Heat N Bond

Discussion in 'Crafters Chat Board' started by Marsha Cassada, May 13, 2016.

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  1. May 13, 2016 #1

    Marsha Cassada

    Marsha Cassada

    Marsha Cassada

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    I'm doing an applique project using heat n bond. It is my state, with the 77 counties. I spent a lot of money and went to a lot of trouble to do the counties. I bought 1/4 yard of lots of different materials. The stupid heat n bond must be defective. I thought it was bonded at first, then all the fabric pieces seemed to just let go. I've sewn many of them down with a blanket stitch, but some I will have to remake as the edges frayed. And I don't have any more of some of the material. I'm really frustrated with it. It is the heat n bond that goes through the printer. I will buy some that I have to trace onto the paper backing and see if it works better when I redo the frayed counties. Feel like throwing the whole project in the trash. You can see the pieces lifted off and many fell off totally. And it is almost as though the product caused the fabric to shrink, as the edges do not abut anymore. I went to a lot of trouble to have them all fit neatly.

    My plan was do it into a wall hanging, or incorporate it into a quilt.

    Anyone else use this product? Any suggestions about a different product?

    map.jpg
     
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  2. May 14, 2016 #2

    madmax

    madmax

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    Did you use an ink-jet printer or another type? Must be ink-jet not laser. You may be able to use Ailenes fabric glue to save the pieces, I feel your pain on trying to save the project.
     
  3. May 14, 2016 #3

    Debby - LB

    Debby - LB

    Debby - LB

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    that is pretty!
     
  4. May 14, 2016 #4

    Marsha Cassada

    Marsha Cassada

    Marsha Cassada

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    I tried dots of glue to save the pieces but the edges frayed. I bought some heat n bond that is the kind you have to draw on, not use the printer, today and it is working better. I am redoing a lot of counties. Some I had no extra fabric, like the Route 66 and horse shoe ones, so tried to save them. The printer heat n bond is worthless; don't waste your creative energy and money on it. It isn't the printing that is the problem, it is the adhesive.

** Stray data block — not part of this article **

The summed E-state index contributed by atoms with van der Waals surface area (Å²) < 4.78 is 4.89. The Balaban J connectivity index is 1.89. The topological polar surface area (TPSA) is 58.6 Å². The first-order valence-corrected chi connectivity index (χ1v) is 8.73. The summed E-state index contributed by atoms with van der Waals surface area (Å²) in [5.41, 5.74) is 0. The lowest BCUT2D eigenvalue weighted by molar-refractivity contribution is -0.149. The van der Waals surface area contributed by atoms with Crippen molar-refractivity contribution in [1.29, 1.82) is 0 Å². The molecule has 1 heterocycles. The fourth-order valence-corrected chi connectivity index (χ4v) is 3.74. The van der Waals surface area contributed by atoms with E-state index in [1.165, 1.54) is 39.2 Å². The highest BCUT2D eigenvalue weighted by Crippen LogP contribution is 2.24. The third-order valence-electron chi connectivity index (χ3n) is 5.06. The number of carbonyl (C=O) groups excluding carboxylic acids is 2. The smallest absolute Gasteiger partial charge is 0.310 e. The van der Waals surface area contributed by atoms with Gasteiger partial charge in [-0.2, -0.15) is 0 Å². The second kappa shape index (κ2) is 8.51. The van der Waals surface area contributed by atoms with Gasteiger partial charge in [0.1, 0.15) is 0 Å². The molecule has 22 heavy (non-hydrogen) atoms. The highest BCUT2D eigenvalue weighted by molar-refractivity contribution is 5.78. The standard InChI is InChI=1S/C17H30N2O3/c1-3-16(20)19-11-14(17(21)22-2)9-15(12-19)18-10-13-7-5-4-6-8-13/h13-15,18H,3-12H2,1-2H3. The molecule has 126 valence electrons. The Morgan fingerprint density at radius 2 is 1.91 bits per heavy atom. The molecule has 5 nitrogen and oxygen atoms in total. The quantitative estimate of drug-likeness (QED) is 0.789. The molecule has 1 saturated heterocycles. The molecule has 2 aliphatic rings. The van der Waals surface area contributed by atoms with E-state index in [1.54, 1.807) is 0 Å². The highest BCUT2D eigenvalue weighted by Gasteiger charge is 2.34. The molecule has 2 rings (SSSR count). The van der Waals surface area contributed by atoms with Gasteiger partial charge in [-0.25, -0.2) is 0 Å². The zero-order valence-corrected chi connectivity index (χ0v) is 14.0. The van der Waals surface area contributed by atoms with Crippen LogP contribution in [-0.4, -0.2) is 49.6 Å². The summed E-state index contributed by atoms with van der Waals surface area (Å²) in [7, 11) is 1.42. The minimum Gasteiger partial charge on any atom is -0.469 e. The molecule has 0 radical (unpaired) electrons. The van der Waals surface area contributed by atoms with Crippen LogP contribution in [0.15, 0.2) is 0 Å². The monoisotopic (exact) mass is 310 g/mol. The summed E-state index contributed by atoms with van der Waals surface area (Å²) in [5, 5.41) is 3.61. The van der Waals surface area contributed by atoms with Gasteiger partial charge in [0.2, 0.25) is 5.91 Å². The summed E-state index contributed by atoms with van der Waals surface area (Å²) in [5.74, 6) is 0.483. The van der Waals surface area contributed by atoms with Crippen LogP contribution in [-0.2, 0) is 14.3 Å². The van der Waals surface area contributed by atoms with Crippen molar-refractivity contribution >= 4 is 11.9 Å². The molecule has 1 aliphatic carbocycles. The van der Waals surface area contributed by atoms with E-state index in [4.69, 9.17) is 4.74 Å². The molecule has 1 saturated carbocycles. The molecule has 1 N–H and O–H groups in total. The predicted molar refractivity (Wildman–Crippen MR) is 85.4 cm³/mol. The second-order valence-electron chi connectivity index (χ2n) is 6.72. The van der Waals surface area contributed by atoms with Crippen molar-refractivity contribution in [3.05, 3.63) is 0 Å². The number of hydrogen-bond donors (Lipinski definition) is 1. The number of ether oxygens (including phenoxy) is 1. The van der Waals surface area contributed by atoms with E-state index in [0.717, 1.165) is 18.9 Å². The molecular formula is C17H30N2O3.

I'm just going to write a little paragraph about the project when I get finished; the frayed counties will be part of its "story". Or, it might all go in the trash if I feel it is too much of a mess when I finish.
     
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  5. May 14, 2016 #5

    madmax

    madmax

    madmax

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    You are always so inventing and inspiring with all your projects, very impressive. I love your counties. There is a heat bonding product you can buy that the bonding material comes by the yard in a loose sheet separate from the paper, I cannot think of the label at the moment, but it is very thin and can see through it. I have used it to tear off small pieces to place under areas of applique or whatever, to iron them back down. It works. Have to use a pressing cloth to protect your iron.

    Speaking of glues, etc., there is a product I think is called 'fray check', it comes in a small squeeze bottle to apply on frayed edges to stop the fraying.